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Functional magnetic resonance imaging (fMRI) study of sex differences in amental rotation task.

H Sundberg, B E Roscher, A I Smievoll, K Hugdahl, T Thomsen, A Lundervold, R Barndon, L Ersland

Med Sci Monit 2000; 6(6): MT1186-1196

ID: 421166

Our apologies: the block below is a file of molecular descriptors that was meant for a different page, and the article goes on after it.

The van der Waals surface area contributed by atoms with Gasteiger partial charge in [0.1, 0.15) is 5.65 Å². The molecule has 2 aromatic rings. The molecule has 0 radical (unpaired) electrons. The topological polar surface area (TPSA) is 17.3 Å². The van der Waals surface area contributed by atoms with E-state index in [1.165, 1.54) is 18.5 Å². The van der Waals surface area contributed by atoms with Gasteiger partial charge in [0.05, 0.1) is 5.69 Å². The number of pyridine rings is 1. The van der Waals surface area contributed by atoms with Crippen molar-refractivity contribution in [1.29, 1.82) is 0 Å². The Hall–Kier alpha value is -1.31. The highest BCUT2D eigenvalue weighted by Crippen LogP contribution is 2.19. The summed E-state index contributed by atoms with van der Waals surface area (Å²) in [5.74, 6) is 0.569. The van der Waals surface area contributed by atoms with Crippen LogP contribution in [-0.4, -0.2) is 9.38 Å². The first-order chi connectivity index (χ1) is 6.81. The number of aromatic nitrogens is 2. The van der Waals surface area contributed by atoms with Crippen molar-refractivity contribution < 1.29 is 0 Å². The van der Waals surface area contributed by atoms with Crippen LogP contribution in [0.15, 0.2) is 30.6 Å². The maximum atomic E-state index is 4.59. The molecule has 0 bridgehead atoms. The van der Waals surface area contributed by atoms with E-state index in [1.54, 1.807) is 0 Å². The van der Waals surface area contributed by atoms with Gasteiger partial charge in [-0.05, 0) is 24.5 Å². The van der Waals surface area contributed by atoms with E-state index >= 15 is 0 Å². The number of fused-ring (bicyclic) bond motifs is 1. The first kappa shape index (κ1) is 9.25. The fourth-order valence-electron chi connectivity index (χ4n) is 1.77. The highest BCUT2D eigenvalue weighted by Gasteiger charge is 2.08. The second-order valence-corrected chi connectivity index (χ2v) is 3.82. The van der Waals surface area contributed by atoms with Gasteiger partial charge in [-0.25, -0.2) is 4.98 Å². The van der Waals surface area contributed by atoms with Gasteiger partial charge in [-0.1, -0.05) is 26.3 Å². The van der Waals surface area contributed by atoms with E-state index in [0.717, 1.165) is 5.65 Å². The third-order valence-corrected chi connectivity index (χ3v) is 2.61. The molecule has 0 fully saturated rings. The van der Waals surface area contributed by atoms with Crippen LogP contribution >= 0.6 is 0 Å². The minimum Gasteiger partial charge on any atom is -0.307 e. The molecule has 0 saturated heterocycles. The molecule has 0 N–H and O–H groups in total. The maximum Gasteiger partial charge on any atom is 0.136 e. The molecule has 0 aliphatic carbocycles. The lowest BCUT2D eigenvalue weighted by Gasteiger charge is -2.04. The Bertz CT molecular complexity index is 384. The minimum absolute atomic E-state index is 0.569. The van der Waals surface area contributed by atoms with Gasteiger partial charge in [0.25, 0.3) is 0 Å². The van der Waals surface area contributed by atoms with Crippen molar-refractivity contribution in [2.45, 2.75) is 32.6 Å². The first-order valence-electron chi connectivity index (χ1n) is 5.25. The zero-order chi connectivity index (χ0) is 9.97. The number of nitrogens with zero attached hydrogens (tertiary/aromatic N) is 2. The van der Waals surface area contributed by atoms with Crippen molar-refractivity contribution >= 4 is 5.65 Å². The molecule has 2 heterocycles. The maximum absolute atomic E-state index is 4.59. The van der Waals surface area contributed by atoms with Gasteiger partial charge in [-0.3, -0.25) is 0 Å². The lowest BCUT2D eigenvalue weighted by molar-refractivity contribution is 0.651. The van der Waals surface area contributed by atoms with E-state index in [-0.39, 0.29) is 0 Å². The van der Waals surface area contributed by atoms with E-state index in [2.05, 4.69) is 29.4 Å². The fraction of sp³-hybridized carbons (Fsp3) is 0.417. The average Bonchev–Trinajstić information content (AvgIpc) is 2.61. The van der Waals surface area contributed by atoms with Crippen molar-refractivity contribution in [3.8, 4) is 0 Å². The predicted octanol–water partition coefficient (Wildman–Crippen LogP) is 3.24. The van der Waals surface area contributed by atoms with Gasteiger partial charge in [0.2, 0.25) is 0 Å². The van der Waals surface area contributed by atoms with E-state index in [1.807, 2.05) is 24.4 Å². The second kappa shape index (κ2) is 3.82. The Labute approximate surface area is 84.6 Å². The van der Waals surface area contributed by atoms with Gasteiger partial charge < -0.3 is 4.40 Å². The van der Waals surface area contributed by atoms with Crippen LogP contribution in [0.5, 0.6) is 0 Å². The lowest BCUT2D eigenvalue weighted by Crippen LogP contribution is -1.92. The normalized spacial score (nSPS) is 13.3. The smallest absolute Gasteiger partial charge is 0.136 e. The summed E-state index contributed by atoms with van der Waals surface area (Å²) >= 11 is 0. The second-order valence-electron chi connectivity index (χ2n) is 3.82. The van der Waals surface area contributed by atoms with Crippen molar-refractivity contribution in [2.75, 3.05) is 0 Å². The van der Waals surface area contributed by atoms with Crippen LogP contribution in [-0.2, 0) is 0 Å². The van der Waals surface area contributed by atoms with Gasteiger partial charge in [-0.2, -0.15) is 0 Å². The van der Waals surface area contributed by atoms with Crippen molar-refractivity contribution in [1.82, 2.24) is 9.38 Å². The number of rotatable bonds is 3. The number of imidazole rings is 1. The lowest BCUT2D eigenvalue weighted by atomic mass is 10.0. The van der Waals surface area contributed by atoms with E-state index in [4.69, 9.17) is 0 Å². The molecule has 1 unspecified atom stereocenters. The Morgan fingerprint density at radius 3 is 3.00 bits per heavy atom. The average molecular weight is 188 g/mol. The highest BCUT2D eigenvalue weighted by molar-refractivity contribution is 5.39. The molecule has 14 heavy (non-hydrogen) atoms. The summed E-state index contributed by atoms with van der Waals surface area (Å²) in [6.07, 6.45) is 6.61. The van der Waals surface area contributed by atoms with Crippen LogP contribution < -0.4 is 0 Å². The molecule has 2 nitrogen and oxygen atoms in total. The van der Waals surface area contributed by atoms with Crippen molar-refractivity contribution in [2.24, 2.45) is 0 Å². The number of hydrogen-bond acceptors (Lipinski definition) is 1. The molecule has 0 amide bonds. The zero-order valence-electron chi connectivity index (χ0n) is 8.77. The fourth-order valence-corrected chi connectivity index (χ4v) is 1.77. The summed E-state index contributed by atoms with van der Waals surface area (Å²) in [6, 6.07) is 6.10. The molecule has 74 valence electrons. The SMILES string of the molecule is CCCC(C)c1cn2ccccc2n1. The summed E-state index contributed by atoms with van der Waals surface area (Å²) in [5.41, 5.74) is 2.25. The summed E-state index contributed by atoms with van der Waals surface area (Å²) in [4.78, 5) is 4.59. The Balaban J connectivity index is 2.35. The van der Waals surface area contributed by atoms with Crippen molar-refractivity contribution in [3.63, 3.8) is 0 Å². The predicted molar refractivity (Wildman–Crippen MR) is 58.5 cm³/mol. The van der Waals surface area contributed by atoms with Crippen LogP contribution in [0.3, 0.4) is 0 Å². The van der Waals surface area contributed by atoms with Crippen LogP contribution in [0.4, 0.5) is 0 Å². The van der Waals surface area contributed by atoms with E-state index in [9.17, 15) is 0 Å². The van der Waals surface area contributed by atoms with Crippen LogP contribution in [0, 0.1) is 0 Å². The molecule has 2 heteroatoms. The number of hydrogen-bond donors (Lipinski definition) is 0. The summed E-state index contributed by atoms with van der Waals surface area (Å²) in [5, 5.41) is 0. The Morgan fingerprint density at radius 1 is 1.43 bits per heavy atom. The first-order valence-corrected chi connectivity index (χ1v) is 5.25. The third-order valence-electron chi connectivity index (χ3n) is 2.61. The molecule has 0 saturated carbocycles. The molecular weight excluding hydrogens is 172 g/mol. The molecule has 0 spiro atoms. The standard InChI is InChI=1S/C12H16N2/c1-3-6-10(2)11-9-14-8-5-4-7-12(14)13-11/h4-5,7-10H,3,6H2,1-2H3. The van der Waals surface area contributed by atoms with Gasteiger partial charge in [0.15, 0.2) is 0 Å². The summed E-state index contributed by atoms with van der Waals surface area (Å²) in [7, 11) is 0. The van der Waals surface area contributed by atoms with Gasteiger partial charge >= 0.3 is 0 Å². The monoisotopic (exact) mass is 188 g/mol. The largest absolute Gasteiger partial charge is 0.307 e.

The main purpose of the present study was to: 1) to investigate differencesbetween males and females in brain activation when performing a mental rotation task, 2) investigatehemisphere differences in brain activation during mental rotation. Brain activation was measured withfunctional magnetic resonance imaging (fMRI). Image acquisition was performed with a 1.5 Tesla SiemensVision MR scanner equipped with 25 m T/m gradients. Scanning of anatomy was done with a T1-weighted 3DFLASH pulse sequence. Serial imaging with 70 BOLD sensitive echo planar (EPI) whole brain measurementswas done during stimulus presentations, divided into 7 blocks of 10 EPI multi-slice volume measurementseach. Eleven subjects were presented with black-and-white drawings of 3-D shapes taken from the set of3-D perspective drawings developed by Shepard and Metzler [1], alternated with 2-D white bars as controlstimuli. In the experimental condition, the subjects were shown 36 pairs of 3-D drawings, presented inthree blocks of 12 pairs of drawings. The drawings were always presented pairwise. On half of the trials,the two 3-D shapes were congruent but portrayed with different orientation, in the other half the twoshapes were incongruent. MR data were analyzed with the SPM-96 analysis software. After subtraction ofactivity related to the 2-D control stimuli, clusters of significant activation were found in the superiorparietal lobule (BA 7), more intensely over the right hemisphere, and bilaterally in the inferior frontalgyrus (BA 44/45). Males showed predominantly parietal activation, while the females showed inferior frontalactivation. It is suggested that males and females may differ in the processing strategy used when approachinga 3-D mental rotation task, males using a 'gestalt' strategy and females using a 'serial' reasoning strategy.

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